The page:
Evan R. Ransom, MD is a facial plastic surgeon practicing in San Francisco and Marin County. He specializes in rhinoplasty (both functional and cosmetic), as well as aesthetic and reconstructive surgery of the face, neck, and eyelids. Dr. Ransom regularly performs nasal surgery to improve patients’ breathing. For more information, visit him on the web at

Pranayama: the importance of breathing in mindfulness meditation

It’s hard to imagine that breathing could be underrated (I mean, without breathing, where would we be?), but it really is.  The simple act of airflow through the nose and mouth is not only necessary for life, but also can be an integral part of a feeling of calm, centeredness, and well-being. Pranayama is a Sanskrit word meaning “breath or breathing” and, in some contexts, “controlled breathing.”  It is a combination of Prana (“life force”) and ayama (“to draw out”).  Numerous forms and practices exist, involving the timing, manner, and rhythm of the breath.  This can include alternating nostrils, adding pauses or specific sounds and phrases, shaping the mouth in a particular way, etc.

The key point is that Pranayama is deliberate and requires focused attention.  When was the last time you took a moment to pause and focus on your breathing?  Maybe you should.  A growing body of medical research supports simple meditation practices as therapeutic tools in depression, anxiety, blood pressure control, and even heart and lung function.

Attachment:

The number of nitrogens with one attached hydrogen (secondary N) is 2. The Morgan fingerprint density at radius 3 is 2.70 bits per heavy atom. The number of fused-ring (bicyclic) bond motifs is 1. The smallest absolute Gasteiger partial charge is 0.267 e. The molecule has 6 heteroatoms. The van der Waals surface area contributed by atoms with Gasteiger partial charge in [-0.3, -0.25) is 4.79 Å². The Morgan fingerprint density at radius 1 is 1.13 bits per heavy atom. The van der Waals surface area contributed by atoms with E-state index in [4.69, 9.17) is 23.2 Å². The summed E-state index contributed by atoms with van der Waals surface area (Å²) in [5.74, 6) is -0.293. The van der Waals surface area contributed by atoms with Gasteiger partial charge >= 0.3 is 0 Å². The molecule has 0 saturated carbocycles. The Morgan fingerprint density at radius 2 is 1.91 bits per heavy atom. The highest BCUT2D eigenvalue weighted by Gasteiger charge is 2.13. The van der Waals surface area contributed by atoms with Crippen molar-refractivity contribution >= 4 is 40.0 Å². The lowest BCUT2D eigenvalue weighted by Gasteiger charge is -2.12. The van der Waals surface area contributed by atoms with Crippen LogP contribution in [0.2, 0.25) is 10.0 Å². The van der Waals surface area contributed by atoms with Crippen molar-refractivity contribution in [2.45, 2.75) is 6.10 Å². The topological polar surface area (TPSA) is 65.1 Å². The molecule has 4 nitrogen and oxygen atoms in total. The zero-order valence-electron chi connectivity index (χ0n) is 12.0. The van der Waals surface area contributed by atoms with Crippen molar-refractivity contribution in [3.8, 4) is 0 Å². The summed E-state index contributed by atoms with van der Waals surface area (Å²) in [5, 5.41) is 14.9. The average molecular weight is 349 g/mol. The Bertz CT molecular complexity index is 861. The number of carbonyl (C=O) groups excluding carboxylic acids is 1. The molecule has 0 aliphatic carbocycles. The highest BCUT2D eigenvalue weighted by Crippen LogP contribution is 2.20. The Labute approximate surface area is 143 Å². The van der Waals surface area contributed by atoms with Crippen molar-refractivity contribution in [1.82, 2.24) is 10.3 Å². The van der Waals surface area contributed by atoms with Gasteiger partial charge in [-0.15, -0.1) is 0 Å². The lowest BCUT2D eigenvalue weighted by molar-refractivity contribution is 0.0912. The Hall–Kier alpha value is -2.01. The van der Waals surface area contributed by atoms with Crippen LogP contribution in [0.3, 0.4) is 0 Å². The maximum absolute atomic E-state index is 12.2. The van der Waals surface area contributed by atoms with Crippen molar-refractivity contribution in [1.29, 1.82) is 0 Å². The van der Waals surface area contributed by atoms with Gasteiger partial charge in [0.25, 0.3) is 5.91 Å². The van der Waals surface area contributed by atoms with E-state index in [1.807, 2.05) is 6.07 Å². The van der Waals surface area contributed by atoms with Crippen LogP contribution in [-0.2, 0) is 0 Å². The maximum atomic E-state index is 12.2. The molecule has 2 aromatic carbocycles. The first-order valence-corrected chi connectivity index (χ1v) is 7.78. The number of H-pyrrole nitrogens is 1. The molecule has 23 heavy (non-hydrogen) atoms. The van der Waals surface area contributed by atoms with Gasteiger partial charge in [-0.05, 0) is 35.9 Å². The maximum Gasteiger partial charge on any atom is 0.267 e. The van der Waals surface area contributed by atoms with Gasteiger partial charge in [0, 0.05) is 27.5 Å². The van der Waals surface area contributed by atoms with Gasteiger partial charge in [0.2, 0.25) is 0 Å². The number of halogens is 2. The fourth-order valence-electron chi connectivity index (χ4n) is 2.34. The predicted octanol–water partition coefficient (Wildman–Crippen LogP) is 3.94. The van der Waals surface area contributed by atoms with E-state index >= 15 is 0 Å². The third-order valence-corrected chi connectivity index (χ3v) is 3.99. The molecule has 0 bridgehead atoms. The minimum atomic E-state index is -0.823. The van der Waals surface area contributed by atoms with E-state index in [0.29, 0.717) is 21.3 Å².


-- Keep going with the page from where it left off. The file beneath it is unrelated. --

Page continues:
During a recent follow up appointment with a dear patient, I was reminded about these simple truths.  My patient had undergone an extensive nasal reconstruction after removal of a large skin cancer, which unfortunately meant that one entire nostril and a part of the tip of the nose had to be recreated.  His nasal reconstruction required three separate surgeries and involved tissue flaps and grafts from the forehead, the external ear, and septum.  As we concluded our visit, he reminded me that we should all take a minute to breathe – and appreciate that we are doing so.

For more information about reconstructive surgery, facial cosmetic surgery including rhinoplasty (nose job) in San Francisco,  non-surgical rejuvenation, or a variety of other treatments, please contact us or call 415-550-1077 today for a comprehensive consultation!

A nose is just a nose, except when it isn’t

rhinoplasty_sanfranciscoOver the years, plastic surgeons and other physicians and scientists interested in aesthetics have explored the “ideal proportions” of the human face and its features. This has led to myriad schemes for classifying facial types, suggesting courses of treatment, and even planning surgical modifications. More recently, we have begun to focus on facial recognition – using experimental psychology techniques to find out exactly how people recognize each other or assign certain faces to particular groups (e.g., age groups, ethnicities, etc.). Out of this inquiry has come an interesting body of literature regarding facial features that the brain uses as shorthand for gender – how a person can decide on the gender of a face after seeing a single image flashed on a screen for less than a second. This work has determined that the ridge of the brow plays an important role, as well as the prominence of the jaw.